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9 hp Honda or 9 hp Vanguard

Post in 'The Gear' started by John_M, Mar 3, 2009.

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  1. John_M

    John_M Minister of Fire

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    Will soon be ordering an Iron and Oak log splitter. I have a choice of either of these engines. Servicing and warranty dealerships for both engines are within a 1 hour drive. Both engines will be running strong long after I am "pushing up posies" so longevity is not an issue. However, I have a few questions about ease-of-starting:

    1) Is one of these engines easier to start than the other? Which is easier?

    2) Why is it easier to start; fewer pulls and/or less resistance?

    3) The Honda is available with electric start. At my age (70) I am not getting any stronger so might someday wish I had purchased electric start, especially during cold weather splitting. No dealers in my area have either engine for me to try so I am operating with a scarcity of information. Do any of you old timers (or new timers) now wish you had purchased an electric start on your log splitter?

    4) The electric start engine w/ battery (motorcycle size) will take up more real estate on the splitter but does anyone know if the extra space interferes with operator's stance, etc?

    And to think that just 5 years ago I would have been embarrassed to ask about electric start on a 9 hp engine!

    Best wishes,

    John_M

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  2. NoPaint

    NoPaint Member

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    I believe the rental splitter I used a bit ago was an Iron and Oak and it definitely had a 9hp Honda on it. No electric start on this one but it started with a gentle to moderate pull and did it consistently. Would I go for the electric start? You bet I would, there is nothing to lose but a couple bucks. The electric start won't labor much on a Honda but it will be nice to have even if you have someone else do the service (helps troubleshoot ignition or carb down the road). The Briggs engines are not the easiest to start but I am referring to the old flat heads. I own a Vanguard 14hp that was spectacular when it ran, it stopped running after I left fuel in it for a couple years and now needs a carb (generator). I would get the Honda with electric start.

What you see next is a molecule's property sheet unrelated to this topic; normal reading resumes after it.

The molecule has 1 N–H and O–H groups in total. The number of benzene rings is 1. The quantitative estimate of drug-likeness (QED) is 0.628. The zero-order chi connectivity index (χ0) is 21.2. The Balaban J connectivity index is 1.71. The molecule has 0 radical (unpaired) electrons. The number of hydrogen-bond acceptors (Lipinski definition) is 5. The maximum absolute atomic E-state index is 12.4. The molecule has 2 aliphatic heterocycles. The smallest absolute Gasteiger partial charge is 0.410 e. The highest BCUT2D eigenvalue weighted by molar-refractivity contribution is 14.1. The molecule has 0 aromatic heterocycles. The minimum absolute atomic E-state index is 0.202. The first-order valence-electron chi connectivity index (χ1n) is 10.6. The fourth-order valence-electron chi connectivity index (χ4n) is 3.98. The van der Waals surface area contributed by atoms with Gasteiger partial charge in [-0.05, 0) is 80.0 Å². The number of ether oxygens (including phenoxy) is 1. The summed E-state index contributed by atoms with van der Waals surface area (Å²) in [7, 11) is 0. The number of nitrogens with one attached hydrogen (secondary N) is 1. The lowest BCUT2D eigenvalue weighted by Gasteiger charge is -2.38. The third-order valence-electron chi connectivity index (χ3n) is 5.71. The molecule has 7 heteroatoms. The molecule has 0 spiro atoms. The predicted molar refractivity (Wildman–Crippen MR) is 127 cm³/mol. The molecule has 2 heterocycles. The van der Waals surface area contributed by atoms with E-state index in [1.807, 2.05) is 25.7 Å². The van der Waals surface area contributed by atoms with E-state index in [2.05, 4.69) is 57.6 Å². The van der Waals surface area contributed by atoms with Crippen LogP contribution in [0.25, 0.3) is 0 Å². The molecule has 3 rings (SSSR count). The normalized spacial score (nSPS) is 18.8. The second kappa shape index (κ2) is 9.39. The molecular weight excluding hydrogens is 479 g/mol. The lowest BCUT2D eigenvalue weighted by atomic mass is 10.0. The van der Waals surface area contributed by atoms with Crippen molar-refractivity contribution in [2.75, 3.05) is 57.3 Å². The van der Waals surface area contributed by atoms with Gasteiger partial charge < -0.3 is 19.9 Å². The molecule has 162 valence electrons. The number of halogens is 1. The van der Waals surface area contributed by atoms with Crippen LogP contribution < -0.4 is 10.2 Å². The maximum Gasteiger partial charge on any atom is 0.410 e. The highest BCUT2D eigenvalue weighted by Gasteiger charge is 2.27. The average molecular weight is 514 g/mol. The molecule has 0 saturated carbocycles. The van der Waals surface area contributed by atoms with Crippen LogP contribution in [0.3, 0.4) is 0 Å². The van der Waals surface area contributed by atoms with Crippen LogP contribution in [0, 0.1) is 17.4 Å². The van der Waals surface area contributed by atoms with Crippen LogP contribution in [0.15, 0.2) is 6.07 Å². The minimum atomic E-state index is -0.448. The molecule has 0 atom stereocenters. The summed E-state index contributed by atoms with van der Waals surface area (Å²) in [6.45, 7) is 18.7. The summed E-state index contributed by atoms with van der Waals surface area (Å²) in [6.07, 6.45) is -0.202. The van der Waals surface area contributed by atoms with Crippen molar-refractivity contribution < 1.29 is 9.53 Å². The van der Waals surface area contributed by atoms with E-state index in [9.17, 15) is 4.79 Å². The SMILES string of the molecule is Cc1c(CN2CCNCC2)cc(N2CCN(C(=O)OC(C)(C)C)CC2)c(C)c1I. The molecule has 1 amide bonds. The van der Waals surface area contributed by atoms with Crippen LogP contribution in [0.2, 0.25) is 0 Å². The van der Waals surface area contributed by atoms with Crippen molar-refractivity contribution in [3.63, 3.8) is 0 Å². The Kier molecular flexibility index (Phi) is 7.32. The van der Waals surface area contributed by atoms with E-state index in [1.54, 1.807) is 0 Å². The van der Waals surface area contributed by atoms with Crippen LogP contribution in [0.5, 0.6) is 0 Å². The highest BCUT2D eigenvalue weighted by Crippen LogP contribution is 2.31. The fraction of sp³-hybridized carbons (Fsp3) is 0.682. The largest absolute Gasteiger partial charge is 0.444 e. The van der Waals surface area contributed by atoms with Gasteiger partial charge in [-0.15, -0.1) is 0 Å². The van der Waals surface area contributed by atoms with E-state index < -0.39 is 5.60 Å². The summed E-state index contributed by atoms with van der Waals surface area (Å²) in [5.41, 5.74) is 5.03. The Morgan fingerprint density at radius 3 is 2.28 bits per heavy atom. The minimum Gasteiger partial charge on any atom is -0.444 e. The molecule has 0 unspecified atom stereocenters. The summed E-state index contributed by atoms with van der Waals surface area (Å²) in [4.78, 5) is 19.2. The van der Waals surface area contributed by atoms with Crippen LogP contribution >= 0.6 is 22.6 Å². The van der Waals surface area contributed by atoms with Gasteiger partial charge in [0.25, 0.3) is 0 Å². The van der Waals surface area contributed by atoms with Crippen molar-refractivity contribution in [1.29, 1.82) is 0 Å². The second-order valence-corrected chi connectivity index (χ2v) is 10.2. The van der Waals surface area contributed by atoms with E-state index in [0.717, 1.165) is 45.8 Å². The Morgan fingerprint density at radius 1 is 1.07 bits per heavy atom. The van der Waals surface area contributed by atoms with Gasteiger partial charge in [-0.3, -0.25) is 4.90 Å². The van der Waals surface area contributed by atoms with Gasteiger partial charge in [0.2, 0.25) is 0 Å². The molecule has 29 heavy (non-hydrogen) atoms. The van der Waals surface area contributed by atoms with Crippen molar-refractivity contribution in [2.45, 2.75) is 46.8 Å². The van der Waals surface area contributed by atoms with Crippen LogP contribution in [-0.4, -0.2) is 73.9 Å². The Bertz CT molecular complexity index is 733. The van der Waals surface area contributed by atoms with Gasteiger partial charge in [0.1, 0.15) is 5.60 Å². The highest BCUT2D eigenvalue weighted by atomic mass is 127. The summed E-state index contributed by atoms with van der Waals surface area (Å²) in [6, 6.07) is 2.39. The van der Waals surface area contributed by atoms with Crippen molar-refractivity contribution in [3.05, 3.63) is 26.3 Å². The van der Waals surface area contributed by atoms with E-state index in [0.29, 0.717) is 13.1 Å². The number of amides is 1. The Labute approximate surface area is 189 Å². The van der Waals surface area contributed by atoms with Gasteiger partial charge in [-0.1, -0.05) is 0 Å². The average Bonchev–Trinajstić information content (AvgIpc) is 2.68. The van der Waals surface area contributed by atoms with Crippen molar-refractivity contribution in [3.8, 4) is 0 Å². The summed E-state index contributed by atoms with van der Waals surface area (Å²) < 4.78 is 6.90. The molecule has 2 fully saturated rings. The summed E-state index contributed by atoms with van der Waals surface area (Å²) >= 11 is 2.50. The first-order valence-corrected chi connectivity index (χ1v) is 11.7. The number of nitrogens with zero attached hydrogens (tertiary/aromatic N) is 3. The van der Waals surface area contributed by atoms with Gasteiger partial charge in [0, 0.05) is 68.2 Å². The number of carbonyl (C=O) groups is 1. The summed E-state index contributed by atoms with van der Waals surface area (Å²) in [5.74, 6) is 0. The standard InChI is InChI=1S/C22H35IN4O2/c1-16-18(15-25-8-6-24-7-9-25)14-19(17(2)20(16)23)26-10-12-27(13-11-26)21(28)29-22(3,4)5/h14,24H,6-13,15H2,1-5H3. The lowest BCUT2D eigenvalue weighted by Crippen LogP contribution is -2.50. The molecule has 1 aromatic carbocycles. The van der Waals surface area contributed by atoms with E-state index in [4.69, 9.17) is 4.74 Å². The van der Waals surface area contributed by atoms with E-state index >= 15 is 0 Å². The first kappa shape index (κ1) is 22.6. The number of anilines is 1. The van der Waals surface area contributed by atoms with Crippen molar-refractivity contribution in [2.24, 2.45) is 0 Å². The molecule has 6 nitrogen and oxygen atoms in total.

3. kevin j

    kevin j Minister of Fire

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    Can't comment on the 9 hp. I do know 12 hp recoil is too much for my elbows (age 58). One pull great, if hard to start, pain.

    I would get the electric option, or at least the flywheel and charging coils. You could then add the actuall starter motor later if you so chose. Which I suspect you might.
    Battery maintenance is the biggest hassle I see. for me, best of both worlds would be the 120 vac electric start like on snowblowers. No batteries to deal with, but use electric start the first time of the season, at the shop, to get it running. Even with stabil and non alcohol gas, the first time is the hardest.